DiskWarrior can handle RAID volumes. DiskWarrior will see the RAIDs as the Finder sees the RAIDs - this all depends on the RAID level. For example, if you have mirrored RAIDs DiskWarrior will build the directory of the disk that is visible. When this happens the data that is written to the visible RAID will also be written to the mirrored RAID, this is actually handled by the RAID software or hardware. DiskWarrior will not interfere with normal RAID operation.

Using DiskWarrior 3

DiskWarrior 3 is very simple to use. Launch the application (which will require entering an administrative password), then select the disk you want to rebuild from the pull-down menu. Note that you cannot rebuild the directory of your Mac OS startup disk. Clicking on the "Graph" button will display a graphical representation of how fouled-up your disk's directory has become (see above image). Even if this graph does not look serious, you may still have problems in your volume wrapper or other disk attributes that are causing instability and/or loss of data.

DiskWarrior's main window

Clicking the "Rebuild" button in the main window will start DiskWarrior rebuilding your disk's directory. Depending on the size of your drive and the severity of the directory fragmentation, it could take quite some time to completely rebuild:

A directory rebuild in progress

After DiskWarrior creates the rebuilt directory and compares it to the existing directory, you will be shown a report detailing everything that was wrong with your old directory. Important items are shown in red text, such as "Incorrect values in the volume information were repaired". In addition, DiskWarrior has a "Preview" feature that allows you to mount your disk with both the old directory and the new one, in order to compare the contents before telling it to replace the directory.

Summary of directory problems

"Before" and "After" versions of your disk can be mounted to compare contents before directory replacement occurs.

Booting from the DiskWarrior 3 CD

If you purchased a physical copy of the DiskWarrior CD instead of the downloadable version, you can boot any Mac from the CD to rebuild directories or perform hardware diagnostics. If your Mac supports Mac OS X, CD will boot up into a stripped-down version Mac OS X in which DiskWarrior is the only available application. If your Mac is too old for Mac OS X (i.e. pre-G3), the CD will boot into Mac OS 9, much like DiskWarrior 2.x.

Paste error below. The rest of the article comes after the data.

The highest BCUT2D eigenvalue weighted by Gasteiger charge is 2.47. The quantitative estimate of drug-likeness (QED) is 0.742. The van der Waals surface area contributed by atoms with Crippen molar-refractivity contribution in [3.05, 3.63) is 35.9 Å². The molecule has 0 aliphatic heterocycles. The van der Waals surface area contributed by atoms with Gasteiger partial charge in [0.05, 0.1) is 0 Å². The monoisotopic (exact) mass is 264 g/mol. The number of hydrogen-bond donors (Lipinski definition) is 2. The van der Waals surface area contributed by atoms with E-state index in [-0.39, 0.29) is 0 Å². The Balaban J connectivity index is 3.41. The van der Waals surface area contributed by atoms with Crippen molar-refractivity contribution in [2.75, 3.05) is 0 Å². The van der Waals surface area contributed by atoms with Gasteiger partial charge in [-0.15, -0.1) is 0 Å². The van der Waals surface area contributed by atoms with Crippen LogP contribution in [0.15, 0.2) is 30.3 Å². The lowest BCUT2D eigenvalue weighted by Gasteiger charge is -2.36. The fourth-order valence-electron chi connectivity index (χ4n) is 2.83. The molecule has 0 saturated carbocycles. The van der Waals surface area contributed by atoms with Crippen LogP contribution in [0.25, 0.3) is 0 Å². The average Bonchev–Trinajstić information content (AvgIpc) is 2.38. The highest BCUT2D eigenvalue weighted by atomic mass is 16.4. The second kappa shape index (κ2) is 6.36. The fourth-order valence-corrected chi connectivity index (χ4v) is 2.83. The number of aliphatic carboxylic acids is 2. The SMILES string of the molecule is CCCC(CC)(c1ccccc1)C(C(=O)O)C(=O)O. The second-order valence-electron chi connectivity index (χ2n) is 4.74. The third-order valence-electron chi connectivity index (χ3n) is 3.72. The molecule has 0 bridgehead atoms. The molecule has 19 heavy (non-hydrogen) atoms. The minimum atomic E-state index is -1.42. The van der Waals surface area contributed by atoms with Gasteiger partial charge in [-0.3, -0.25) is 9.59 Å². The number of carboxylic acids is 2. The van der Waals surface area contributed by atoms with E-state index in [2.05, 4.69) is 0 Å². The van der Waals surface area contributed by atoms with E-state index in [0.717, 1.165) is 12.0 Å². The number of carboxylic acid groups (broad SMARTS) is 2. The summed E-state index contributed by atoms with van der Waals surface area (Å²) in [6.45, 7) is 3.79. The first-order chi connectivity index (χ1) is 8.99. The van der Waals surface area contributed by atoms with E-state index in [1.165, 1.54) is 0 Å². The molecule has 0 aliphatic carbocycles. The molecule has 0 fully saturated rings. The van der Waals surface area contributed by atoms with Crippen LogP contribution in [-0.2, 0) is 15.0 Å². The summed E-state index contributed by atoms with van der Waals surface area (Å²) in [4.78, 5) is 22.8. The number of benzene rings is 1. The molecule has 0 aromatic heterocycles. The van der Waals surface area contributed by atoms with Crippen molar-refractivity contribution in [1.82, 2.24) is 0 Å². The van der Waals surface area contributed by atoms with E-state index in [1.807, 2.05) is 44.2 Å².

Since the Mac OS X Finder does not load when you boot from the CD, DiskWarrior uses a built-in panel to view and compare the "before" and "after" volumes when rebuilding a directory, as shown below:

Hardware diagnostics included!

Hardware failure presents another potential threat to your data. When a drive mechanism fails, the data on the drive can be lost, with an expensive data recovery service your only option to retrieve your data. DiskWarrior can be configured to automatically check your drives for possible drive malfunction, giving you the opportunity to back up your data before a drive failure.

DiskWarrior uses S.M.A.R.T. (Self-Monitoring, Analysis and Reporting Technology) to make sure your disks are behaving normally, and can be set to let you know as soon as a potentially disastrous problem is detected on your disks.

Clicking the "Hardware" icon at the top of the window will take you to the Hardware diagnostics section. The Manual Diagnostics panel, shown to the left, gives you a quick diagnosis of each drive.

The Automatic Diagnostics panel, shown to the right, lets you set preferences to perform automated hardware tests on an hourly, daily, or weekly basis. You can also tell DiskWarrior how you want it to tell you when there is a problem with a disk - either via a simple alert dialog, via E-mail, or by running a selected AppleScript.


So how much does DiskWarrior cost? $79.95 for new users, and $39.95 for owners of previous versions. For what you get with this program - i.e. quick and easy fixes to common disk problems, and the occasional rescue of invaluable data - $80 is well worth it.


Since DiskWarrior 3 just came out several weeks ago, I haven't had time to really pound on it and figure out its limitations, but initial testing seems to show that it's every bit as robust and reliable as its predecessors. We had a Mac in our open-area lab that suddenly couldn't find a valid startup disk, even after running fsck, Disk First Aid, etc. Then I ran DiskWarrior 3 on it and it was back in order within minutes.

In my experience with troubleshooting nearly every vintage of Macintosh computer, DiskWarrior has pulled through for me more times than any other disk utility. It beats the crap out of Norton's ugly mug, that's for sure. And when used as preventative maintenance in combination with a disk defragmenter (such as PlusOptimizer, Drive 10 or Norton Speed Disk), it can help keep a Mac healthy and stable for many years to come.

DiskWarrior 3 is undoubtedly the #1 recommended utility for Mac Admins or just Mac owners!